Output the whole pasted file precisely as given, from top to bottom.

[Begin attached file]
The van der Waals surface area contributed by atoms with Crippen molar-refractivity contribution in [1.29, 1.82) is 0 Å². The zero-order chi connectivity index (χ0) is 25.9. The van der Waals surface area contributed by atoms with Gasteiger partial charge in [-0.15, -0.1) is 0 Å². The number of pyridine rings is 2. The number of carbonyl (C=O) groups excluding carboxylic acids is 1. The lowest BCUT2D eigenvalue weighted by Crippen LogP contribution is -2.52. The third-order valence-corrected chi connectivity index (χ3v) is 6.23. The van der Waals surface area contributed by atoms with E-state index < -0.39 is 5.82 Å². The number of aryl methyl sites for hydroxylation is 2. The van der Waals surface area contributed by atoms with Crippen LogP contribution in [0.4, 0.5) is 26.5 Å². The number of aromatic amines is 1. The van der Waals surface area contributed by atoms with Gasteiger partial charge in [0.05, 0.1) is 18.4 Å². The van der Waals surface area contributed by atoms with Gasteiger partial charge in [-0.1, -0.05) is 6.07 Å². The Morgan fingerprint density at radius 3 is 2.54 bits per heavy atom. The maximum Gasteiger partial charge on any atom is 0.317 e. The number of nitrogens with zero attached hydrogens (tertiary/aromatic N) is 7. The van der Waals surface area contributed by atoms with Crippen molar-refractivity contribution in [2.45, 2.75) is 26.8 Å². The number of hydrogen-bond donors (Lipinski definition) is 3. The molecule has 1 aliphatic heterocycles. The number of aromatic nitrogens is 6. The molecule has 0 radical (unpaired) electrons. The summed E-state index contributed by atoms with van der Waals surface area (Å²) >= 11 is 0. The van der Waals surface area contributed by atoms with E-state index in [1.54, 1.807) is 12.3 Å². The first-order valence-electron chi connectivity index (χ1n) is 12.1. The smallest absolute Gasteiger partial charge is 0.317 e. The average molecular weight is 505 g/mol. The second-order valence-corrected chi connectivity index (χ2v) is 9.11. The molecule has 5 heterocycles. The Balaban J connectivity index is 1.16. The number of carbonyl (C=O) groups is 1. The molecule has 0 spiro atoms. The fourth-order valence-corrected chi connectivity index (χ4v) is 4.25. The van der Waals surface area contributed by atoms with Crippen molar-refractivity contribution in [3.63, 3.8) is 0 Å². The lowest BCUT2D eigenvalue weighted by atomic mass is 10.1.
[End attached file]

The van der Waals surface area contributed by atoms with Crippen molar-refractivity contribution in [1.29, 1.82) is 0 Å². The zero-order chi connectivity index (χ0) is 25.9. The van der Waals surface area contributed by atoms with Gasteiger partial charge in [-0.15, -0.1) is 0 Å². The number of pyridine rings is 2. The number of carbonyl (C=O) groups excluding carboxylic acids is 1. The lowest BCUT2D eigenvalue weighted by Crippen LogP contribution is -2.52. The third-order valence-corrected chi connectivity index (χ3v) is 6.23. The van der Waals surface area contributed by atoms with E-state index < -0.39 is 5.82 Å². The number of aryl methyl sites for hydroxylation is 2. The van der Waals surface area contributed by atoms with Crippen LogP contribution in [0.4, 0.5) is 26.5 Å². The number of aromatic amines is 1. The van der Waals surface area contributed by atoms with Gasteiger partial charge in [0.05, 0.1) is 18.4 Å². The van der Waals surface area contributed by atoms with Gasteiger partial charge in [-0.1, -0.05) is 6.07 Å². The Morgan fingerprint density at radius 3 is 2.54 bits per heavy atom. The maximum Gasteiger partial charge on any atom is 0.317 e. The number of nitrogens with zero attached hydrogens (tertiary/aromatic N) is 7. The van der Waals surface area contributed by atoms with Crippen molar-refractivity contribution in [2.45, 2.75) is 26.8 Å². The number of hydrogen-bond donors (Lipinski definition) is 3. The molecule has 1 aliphatic heterocycles. The number of aromatic nitrogens is 6. The molecule has 0 radical (unpaired) electrons. The summed E-state index contributed by atoms with van der Waals surface area (Å²) >= 11 is 0. The van der Waals surface area contributed by atoms with E-state index in [1.54, 1.807) is 12.3 Å². The first-order valence-electron chi connectivity index (χ1n) is 12.1. The smallest absolute Gasteiger partial charge is 0.317 e. The average molecular weight is 505 g/mol. The second-order valence-corrected chi connectivity index (χ2v) is 9.11. The molecule has 5 heterocycles. The Balaban J connectivity index is 1.16. The number of carbonyl (C=O) groups is 1. The molecule has 0 spiro atoms. The fourth-order valence-corrected chi connectivity index (χ4v) is 4.25. The van der Waals surface area contributed by atoms with Crippen molar-refractivity contribution in [3.63, 3.8) is 0 Å². The lowest BCUT2D eigenvalue weighted by atomic mass is 10.1.